A project testing the efficacy of insecticide (permethrin)-impregnated bed nets, compared with impregnated door and window curtains, residual house spraying, and a control group was implemented in 12 village clusters in the Nsukka Local Government Area of Enugu State, Nigeria, using epidemiologic and entomologic indicators. The appropriate materials and services were given free to all families. During the first year of study, three monitoring exercises were carried out in a random selection of homes where children under 5 years of age resided. Information was collected on perceived effectiveness of the interventions, condition of nets and curtains, reasons for not sleeping under nets, and recall of steps required in caring for nets and curtains. Bed nets were perceived as more effective in reducing mosquito bites compared with the two other interventions. At the last monitoring period, which occurred a few weeks before a re-impregnation exercise, respondents also perceived bed nets to be most effective in preventing malaria. These findings coincided with epidemiologic evidence. Curtains, especially those at doors, were more likely to be torn and dirty than bed nets. Although holes would not reduce the effectiveness of the insecticide, they could reduce the 'beauty' of the curtains, a perceived benefit that initially attracted villagers to both curtains and nets. Bed net owners reported significantly less frequent use of other mosquito control measures in their homes than did members of the other groups. Finally, bed net users demonstrated increased knowledge of use and care steps than did those with curtains. These findings suggested a high level of social acceptability of bed nets, and point to the need to test their acceptability further under conditions where people would pay for nets and communities would manage distribution and re-impregnation systems.  (+info)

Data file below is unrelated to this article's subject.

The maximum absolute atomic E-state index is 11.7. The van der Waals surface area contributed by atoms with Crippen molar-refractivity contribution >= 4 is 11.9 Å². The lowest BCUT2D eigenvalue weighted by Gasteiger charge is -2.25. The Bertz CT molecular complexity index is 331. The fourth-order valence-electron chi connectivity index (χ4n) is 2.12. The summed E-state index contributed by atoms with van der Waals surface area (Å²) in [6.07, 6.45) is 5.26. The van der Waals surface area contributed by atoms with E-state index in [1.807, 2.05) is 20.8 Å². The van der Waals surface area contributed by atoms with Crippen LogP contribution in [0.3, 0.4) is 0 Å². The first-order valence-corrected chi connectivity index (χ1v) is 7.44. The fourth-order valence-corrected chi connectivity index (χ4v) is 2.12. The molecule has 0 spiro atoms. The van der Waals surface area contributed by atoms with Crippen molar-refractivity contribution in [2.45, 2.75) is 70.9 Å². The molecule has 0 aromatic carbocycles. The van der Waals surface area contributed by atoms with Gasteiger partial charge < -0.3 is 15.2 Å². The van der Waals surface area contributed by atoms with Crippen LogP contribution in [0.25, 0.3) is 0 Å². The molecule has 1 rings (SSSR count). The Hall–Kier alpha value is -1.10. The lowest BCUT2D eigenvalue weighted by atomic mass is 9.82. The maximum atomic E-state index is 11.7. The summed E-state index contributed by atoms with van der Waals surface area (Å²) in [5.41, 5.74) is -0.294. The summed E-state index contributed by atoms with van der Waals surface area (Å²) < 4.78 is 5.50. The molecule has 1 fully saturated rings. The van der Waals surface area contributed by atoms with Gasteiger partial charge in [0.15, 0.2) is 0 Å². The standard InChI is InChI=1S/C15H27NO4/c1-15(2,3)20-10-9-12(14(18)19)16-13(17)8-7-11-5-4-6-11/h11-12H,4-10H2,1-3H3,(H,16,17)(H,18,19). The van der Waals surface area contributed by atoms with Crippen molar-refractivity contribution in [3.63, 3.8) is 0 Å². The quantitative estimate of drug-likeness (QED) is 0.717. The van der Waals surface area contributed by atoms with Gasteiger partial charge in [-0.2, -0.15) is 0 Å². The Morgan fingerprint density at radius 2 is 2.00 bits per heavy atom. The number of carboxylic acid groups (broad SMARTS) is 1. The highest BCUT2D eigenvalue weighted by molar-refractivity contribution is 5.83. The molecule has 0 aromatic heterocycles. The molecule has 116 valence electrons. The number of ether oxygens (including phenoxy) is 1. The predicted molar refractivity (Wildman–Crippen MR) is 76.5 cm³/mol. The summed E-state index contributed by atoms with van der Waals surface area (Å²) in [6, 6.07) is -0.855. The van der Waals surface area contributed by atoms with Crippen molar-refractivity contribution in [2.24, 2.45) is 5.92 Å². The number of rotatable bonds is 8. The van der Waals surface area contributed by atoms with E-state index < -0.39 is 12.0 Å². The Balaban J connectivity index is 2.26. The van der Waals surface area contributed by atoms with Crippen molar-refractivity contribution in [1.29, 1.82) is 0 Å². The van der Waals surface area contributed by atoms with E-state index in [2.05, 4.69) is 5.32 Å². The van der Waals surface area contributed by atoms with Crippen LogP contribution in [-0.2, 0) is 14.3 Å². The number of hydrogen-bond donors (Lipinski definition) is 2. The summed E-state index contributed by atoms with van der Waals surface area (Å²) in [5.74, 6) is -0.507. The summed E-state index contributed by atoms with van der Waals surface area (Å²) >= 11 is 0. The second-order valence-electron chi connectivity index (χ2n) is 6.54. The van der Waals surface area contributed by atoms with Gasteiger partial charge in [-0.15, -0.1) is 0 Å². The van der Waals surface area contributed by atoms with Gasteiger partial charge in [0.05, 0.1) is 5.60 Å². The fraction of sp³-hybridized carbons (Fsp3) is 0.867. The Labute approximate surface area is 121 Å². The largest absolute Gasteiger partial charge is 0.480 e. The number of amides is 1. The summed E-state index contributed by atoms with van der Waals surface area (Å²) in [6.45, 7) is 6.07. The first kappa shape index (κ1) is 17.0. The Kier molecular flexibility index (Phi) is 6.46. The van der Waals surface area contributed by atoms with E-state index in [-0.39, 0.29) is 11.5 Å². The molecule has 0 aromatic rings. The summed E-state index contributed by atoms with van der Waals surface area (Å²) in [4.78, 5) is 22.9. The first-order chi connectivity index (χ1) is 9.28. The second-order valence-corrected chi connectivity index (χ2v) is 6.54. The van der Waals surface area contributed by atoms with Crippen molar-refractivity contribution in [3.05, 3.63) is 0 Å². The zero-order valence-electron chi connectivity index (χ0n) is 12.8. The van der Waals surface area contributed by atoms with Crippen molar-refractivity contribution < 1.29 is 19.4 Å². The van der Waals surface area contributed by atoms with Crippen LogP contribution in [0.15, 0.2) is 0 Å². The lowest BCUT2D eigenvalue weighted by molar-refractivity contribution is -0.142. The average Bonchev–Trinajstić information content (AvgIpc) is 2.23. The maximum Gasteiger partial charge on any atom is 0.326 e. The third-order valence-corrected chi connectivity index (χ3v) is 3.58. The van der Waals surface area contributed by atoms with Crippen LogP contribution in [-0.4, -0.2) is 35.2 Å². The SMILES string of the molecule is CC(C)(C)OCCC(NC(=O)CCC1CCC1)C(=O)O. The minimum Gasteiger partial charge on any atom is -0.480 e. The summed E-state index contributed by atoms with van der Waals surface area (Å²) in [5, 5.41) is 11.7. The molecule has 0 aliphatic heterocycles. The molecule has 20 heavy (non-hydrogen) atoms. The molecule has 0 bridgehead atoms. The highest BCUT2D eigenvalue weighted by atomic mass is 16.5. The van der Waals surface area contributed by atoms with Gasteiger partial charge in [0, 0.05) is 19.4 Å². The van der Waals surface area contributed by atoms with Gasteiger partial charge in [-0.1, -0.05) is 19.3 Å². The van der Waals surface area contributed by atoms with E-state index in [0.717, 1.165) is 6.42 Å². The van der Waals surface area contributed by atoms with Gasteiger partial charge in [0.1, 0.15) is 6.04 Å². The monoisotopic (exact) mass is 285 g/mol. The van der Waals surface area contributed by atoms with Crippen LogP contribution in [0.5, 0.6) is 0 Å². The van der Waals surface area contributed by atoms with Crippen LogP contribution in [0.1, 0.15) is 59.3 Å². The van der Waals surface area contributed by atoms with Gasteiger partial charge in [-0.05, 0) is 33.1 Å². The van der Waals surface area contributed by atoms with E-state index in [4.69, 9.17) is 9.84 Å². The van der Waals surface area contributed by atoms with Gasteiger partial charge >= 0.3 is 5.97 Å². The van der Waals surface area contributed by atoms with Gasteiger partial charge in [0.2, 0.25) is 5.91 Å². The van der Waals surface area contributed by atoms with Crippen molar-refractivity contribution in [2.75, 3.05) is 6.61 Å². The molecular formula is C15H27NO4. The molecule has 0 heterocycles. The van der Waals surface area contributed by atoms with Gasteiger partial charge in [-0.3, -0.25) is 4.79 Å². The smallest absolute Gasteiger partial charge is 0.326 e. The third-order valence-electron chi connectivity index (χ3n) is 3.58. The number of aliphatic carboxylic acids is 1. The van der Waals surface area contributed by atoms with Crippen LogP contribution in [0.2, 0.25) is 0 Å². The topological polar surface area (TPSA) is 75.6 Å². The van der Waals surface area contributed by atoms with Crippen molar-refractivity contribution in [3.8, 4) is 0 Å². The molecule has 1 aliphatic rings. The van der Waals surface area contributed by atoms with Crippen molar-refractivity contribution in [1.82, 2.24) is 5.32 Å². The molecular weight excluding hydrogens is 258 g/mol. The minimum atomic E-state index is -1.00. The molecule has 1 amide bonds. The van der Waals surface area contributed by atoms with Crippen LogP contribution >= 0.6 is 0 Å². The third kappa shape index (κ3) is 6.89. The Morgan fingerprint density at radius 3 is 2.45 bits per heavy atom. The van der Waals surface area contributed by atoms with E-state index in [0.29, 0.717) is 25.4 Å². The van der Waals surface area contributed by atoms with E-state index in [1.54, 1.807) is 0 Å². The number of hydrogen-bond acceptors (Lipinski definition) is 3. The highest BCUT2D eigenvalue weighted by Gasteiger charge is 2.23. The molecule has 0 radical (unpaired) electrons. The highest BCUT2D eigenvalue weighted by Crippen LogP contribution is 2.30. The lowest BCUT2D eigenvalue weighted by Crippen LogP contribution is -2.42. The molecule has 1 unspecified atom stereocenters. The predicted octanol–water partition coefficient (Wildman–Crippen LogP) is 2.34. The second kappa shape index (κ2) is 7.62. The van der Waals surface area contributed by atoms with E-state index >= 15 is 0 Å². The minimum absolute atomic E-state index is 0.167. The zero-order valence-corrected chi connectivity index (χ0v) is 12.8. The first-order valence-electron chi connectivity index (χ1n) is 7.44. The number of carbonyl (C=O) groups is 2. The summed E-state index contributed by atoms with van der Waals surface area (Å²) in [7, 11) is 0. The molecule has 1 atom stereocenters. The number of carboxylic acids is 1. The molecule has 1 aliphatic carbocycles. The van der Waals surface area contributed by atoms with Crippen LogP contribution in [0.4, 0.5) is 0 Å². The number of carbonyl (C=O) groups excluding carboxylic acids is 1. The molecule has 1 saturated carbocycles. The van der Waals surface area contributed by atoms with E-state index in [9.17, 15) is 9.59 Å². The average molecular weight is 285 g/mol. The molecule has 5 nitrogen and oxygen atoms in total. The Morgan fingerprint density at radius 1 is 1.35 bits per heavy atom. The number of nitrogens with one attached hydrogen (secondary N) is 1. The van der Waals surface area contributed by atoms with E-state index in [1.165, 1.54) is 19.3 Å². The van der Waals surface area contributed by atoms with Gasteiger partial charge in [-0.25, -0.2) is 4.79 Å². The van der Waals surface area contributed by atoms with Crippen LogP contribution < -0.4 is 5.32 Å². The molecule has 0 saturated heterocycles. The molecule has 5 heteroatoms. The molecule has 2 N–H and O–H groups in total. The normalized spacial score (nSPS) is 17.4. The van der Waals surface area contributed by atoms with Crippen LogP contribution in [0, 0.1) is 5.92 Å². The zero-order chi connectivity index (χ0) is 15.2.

The impact of charging for insecticide on the Gambian National Impregnated Bednet Programme. (5/490)

During the second year of the Gambian National Impregnated Bednet Programme (NIBP) charges for insecticide ($0.50 per net) were introduced into the half of the primary health care villages in the country where insecticide have been provided free of charge the previous year. Free insecticide was provided in the remaining villages that had acted as controls during the previous year. In villages where insecticide was provided free, 77% of nets were treated with insecticide. In contrast, in villages where charges were made coverage was only 14%. During the first year of the NIBP, mortality in children was significantly lower in villages where insecticide was provided free than in the control villages. Introduction of a charge for insecticide into the first group of villages and the provision of free insecticide in the latter abolished this difference. The cash income of rural Gambians is very limited and payment of even $2-3 for insecticide treatment for all the bednets in a household represents a substantial outlay. Further education on the benefits of treatment of nets and/or the provision of cheaper insecticide will be required before the full benefits of this powerful new malaria control measure can be fully realised in the Gambia.  (+info)